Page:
Otters. Really cute otters. Good lord, these things were- sorry. I'm back on track now. After spending the better part of the day sight seeing (including the Vancouver Aquarium) in what really is an exceptionally beautiful city, the three of us headed to GM Place for that evening's game between the host Canucks and the visiting Avalanche. There was a lot on the line - first place in an ultra-tough division and, for a small handful of cro-mags, revenge for a marginal hit that Avs' grinder Steve Moore had laid on Canucks captain Markus Naslund two weeks earlier. I don't need to detail the events leading up to the game, nor really do I have to detail what happened during the game (which wasn't really much of a game at all, though Trevor Linden did become the Canucks' all-time leading scorer with his two assists). But I remember clear as a bell turning to my father about mid-way through the third period as Todd Bertuzzi and Moore were both on the ice and saying, "Watch Bertuzzi - he's trying to get Moore to go." So we watched Bertuzzi chase Moore and finally, well, you know what he did.
After the dust cleared slightly and Steve Moore lay there on the ice, I swear I thought he was dead. It was a very similar feeling I got watching the Jiri Fischer incident on television a couple of weeks ago. Absolutely mortifying (and I wonder why the Wings game was postponed at that point but they finished the Avs/Canucks match). We spent the rest of the night in bars, talking to the locals and trying to gather any information about what we'd seen. The fact that Moore was alive was good news at that point. The fact that I was well into the wobbly pops and we had another early flight the next morning was not.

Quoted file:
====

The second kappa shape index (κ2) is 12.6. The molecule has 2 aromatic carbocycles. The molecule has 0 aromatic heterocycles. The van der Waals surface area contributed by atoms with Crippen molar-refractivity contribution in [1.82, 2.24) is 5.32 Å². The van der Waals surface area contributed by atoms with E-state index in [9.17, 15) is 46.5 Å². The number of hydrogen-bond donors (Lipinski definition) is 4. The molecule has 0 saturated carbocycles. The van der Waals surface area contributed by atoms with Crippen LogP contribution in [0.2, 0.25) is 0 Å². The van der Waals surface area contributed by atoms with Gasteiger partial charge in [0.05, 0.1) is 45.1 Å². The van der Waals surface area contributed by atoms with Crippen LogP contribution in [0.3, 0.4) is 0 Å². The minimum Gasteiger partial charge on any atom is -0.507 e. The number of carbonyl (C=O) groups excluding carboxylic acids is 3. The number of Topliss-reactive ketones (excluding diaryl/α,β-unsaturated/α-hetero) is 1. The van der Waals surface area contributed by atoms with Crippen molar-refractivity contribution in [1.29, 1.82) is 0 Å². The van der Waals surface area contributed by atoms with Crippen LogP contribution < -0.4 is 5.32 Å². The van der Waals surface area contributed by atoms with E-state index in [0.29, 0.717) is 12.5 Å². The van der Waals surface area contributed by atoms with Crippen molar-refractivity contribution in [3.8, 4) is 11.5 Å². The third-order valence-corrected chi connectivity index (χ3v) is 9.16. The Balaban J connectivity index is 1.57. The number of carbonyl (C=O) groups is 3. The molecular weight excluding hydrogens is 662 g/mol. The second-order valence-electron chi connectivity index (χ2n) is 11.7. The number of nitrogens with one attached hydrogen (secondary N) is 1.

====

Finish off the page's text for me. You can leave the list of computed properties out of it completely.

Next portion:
I guess this is as good a time as any to mention that my brother doesn't fly well. At all. Think about how you'd feel if the pilot came over the loudspeaker and said, "Folks, I'm afraid I have some bad news. It seems our engines have petered out, our landing gear is kaput and that twelve-pack of Pabst I had before the flight are finally catching up to me. We do realize you have a choice in airlines and we thank you for choosing us." Ding. You are now free to crap in your pants. That is how I imagine Pooh feels on even the smoothest of flights. So when we encountered a little turbulence as we crossed over the Canadian Rockies, he was a wreck. Poor kid. Needless to say, we made it.
After a whirlwind tour of Calgary (the Tower -which was swaying in the wind, the Zoo, the cowboy stores, etc.) it was off to the Saddledome to take in one of the great rivalries in sports - the Oilers and Flames. We had the Bob Uecker seats in a building that is reminscent of the old Capital Centre out in Landover. In other words, dark, dingy and rockin'. The game didn't disappoint either, with Jussi Markkanen and Miikka Kiprusoff standing on their heads and settling for a 1-1 tie. On a side note, I think I got a tan from the pyrotechnics following the Flames' goal. I'm shocked it didn't melt the ice. Then again, if the ice girls couldn't nothing would (ed. note: upon further review, the girls are awful looking. Hey, I told you we had bad seats).